Britain now has Europe’s fastest growing railway, according to the results of a study published today by the Association of Train Operating Companies
(ATOC). The study entitled, ‘Ten-year European Rail Growth Trends,’ looks into the levels of usage on Britain’s railways compared to those of mainland Europe.
Over the past ten years the number of passenger kilometres travelled on Britain’s railways rose to 40.4 billion in 2003, an increase of 36.1% - higher than in any other country in Europe. In second place is Spain, third - Ireland and fourth - France.
The news comes after ATOC’s announcement in December 2003 that there were more than one billion passenger journeys made on Britain’s rail network in 2003. This makes Britain the second largest railway in Europe in terms of passenger journeys.
Contrary to recent reports about Britain’s ‘north-south divide’, a breakdown of Britain’s rail passenger kilometre figures demonstrates strong growth in regional services over the past ten years (37.8%), as well as in London and the South-East (46.5%). Long distance services rose by 26.2%.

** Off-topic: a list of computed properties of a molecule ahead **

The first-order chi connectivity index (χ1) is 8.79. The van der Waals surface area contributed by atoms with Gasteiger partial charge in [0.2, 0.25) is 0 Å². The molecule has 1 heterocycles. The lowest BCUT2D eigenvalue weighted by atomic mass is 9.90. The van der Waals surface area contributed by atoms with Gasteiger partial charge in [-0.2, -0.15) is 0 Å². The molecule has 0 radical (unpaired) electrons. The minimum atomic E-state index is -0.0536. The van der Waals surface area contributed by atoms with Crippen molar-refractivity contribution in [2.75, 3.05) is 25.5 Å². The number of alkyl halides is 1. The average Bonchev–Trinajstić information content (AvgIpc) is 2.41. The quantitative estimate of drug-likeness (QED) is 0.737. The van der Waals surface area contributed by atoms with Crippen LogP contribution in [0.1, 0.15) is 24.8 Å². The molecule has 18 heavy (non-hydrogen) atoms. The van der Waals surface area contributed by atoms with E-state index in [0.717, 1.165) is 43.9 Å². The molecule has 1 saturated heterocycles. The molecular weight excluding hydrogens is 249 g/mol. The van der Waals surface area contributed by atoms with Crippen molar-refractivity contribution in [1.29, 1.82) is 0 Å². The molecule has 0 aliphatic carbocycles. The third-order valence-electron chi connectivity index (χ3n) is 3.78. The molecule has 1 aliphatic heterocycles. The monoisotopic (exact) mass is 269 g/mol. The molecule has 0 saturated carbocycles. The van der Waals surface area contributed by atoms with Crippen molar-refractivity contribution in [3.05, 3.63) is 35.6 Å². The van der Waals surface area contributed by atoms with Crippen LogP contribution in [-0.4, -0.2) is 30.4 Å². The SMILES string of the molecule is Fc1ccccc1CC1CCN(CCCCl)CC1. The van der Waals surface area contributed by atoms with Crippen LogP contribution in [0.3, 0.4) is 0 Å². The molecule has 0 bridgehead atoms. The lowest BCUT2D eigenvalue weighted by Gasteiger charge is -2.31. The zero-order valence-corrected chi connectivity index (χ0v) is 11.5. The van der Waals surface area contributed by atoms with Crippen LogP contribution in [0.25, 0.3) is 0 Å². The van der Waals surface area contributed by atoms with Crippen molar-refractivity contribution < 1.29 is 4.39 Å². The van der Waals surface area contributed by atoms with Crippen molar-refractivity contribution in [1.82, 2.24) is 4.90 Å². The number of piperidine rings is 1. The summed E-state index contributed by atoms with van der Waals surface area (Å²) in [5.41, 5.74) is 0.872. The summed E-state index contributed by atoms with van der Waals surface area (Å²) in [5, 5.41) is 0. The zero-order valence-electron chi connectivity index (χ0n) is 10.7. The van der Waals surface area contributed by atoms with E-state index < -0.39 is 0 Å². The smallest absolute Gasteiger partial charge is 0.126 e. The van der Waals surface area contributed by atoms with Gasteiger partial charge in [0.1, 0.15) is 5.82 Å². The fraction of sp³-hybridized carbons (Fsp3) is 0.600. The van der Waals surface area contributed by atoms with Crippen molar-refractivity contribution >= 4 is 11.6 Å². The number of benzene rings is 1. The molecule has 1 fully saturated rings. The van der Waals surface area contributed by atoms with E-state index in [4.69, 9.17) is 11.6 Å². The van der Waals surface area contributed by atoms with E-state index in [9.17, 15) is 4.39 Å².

George Muir, Director General of the Association of Train Operating Companies said:
“This is great news for Britain - it shows that passengers recognise that we are changing the railway for the better.”
More than 2.75 million people now travel each day by train and over 19.000 scheduled passenger services are being operated each weekday in the Summer 2004 timetable, an increase of 12% since 1995.